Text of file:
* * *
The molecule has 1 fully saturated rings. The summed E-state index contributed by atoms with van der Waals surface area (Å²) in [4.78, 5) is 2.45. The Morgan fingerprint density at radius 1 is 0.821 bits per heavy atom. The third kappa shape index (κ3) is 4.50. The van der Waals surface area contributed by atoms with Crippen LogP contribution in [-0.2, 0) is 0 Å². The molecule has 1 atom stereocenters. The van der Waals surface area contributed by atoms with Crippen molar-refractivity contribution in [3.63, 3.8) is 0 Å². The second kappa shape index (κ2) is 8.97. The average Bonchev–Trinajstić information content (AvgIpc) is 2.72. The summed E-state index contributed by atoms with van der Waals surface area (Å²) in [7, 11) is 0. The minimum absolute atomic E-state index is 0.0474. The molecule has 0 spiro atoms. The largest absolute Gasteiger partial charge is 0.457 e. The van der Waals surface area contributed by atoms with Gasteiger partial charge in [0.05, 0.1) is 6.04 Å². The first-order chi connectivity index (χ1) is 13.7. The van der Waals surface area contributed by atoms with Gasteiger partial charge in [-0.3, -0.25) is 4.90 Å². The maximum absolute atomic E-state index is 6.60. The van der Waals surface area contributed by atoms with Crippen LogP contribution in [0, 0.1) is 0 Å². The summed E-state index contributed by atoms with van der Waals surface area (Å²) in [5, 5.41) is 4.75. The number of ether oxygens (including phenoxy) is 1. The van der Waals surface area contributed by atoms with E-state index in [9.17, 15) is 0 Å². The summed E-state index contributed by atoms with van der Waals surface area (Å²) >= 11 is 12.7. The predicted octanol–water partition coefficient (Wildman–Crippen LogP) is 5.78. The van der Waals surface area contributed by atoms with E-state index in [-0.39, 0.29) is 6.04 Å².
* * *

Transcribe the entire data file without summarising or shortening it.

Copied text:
The molecule has 1 fully saturated rings. The summed E-state index contributed by atoms with van der Waals surface area (Å²) in [4.78, 5) is 2.45. The Morgan fingerprint density at radius 1 is 0.821 bits per heavy atom. The third kappa shape index (κ3) is 4.50. The van der Waals surface area contributed by atoms with Crippen LogP contribution in [-0.2, 0) is 0 Å². The molecule has 1 atom stereocenters. The van der Waals surface area contributed by atoms with Crippen molar-refractivity contribution in [3.63, 3.8) is 0 Å². The second kappa shape index (κ2) is 8.97. The average Bonchev–Trinajstić information content (AvgIpc) is 2.72. The summed E-state index contributed by atoms with van der Waals surface area (Å²) in [7, 11) is 0. The minimum absolute atomic E-state index is 0.0474. The molecule has 0 spiro atoms. The largest absolute Gasteiger partial charge is 0.457 e. The van der Waals surface area contributed by atoms with Gasteiger partial charge in [0.05, 0.1) is 6.04 Å². The first-order chi connectivity index (χ1) is 13.7. The van der Waals surface area contributed by atoms with Gasteiger partial charge in [-0.3, -0.25) is 4.90 Å². The maximum absolute atomic E-state index is 6.60. The van der Waals surface area contributed by atoms with Crippen LogP contribution in [0, 0.1) is 0 Å². The summed E-state index contributed by atoms with van der Waals surface area (Å²) in [5, 5.41) is 4.75. The number of ether oxygens (including phenoxy) is 1. The van der Waals surface area contributed by atoms with E-state index in [9.17, 15) is 0 Å². The summed E-state index contributed by atoms with van der Waals surface area (Å²) >= 11 is 12.7. The predicted octanol–water partition coefficient (Wildman–Crippen LogP) is 5.78. The van der Waals surface area contributed by atoms with E-state index in [-0.39, 0.29) is 6.04 Å².